The second and third book in Stephenie Meyer’s Twilight Saga. So far, my favourite is still the first book though I did like Eclipse and the ending of New Moon. I read both of these on my laptop which is the first time I’ve read such complete novels on the computer. If it were any other books, I would be adverse to try it. These books were short and not too intense for the eyes. There are major spoilers under the cut.
I was aware that this book was popular, but I did not know how so nor did I know what the series was about until my friend showed me the trailer for the movie slated for December 2008. The more I learned about the series, the more I intrigued I became and convinced I would like it. The book’s paperback version is 475 pages, but I finished it in only a few hours. The fast pace of the book is driven largely by its dialogue driven and suspenseful content. Things happen very quickly, and it really is not hard at all to see why this book is so immensely popular especially for females. It has the air of chicklit about it, but better because it is fantasy romance. I don’t read many modern romance centred novels, but I know many popular and classic fantasy series do not have the central, compelling relationship of Edward/Bella. Their relationship is a classic story of forbidden love except he’s a vampire and they are teenagers in love for the first time. I think Meyer is adept at writing a teen girl’s feelings and attraction. While the book is not that full of twisted plots or self-absorbed by its own mythology, it is really good book to escape with.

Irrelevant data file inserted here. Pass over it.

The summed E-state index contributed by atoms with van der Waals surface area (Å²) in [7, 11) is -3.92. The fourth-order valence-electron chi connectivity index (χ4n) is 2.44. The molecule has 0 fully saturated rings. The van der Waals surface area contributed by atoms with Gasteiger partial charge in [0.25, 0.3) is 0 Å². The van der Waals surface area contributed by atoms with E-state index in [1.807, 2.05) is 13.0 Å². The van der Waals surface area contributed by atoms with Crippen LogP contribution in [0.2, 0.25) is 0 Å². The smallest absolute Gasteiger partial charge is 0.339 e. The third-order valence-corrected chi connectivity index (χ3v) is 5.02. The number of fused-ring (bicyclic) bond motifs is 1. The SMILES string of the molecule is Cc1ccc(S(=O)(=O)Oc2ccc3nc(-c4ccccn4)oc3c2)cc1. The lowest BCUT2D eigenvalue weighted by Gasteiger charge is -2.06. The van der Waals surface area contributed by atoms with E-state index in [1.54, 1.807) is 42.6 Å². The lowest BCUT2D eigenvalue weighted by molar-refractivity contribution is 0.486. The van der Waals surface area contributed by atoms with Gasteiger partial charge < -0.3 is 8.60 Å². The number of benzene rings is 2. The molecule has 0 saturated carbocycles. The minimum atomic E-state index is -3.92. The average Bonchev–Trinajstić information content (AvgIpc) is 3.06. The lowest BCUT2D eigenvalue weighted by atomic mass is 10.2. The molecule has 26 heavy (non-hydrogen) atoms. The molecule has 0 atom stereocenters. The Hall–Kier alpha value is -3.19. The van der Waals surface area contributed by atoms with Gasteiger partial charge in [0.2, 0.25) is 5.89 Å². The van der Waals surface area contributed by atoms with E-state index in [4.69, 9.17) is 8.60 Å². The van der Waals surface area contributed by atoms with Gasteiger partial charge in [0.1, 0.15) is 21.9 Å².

This book is fun. Sure the characters (e.g. Edward) are sometimes too perfect, and there is nothing truly distinct about the writing or prose. It has that ability to take you on a ride with Bella in her romance and adventures with these vampires. The relationship is so physically tenuous due to him being a blood sucker, and the fact these are YA books written by a devout Mormon makes the sexual tension rather high in these books. It adds onto the suspense and the fascination with their relationship in the books. The escapist nature of the books makes it immensely rereadable. I say this as someone who does not really re read often or who loves the vampires subgenres. As for the characters, I liked them all for the most part. I give Bella a lot of slack for talking about Edward’s beauty every other page while being self-deprecating. She is 17 after all. It is impossible to dislike Edward; he has been designed to be the perfect romantic and courageous leading immortal male. I also liked the other Cullens (vampires) and will look forward to getting to know them more. In fact, I have already started New Moon, the second in the series.
As for the movie, the LA Times has a great article and behind the scenes clip of the movie. It really is going to be one my most anticipated films of 2008. The buzz around it is crazy enough; doubtlessly, they will adapt the sequels.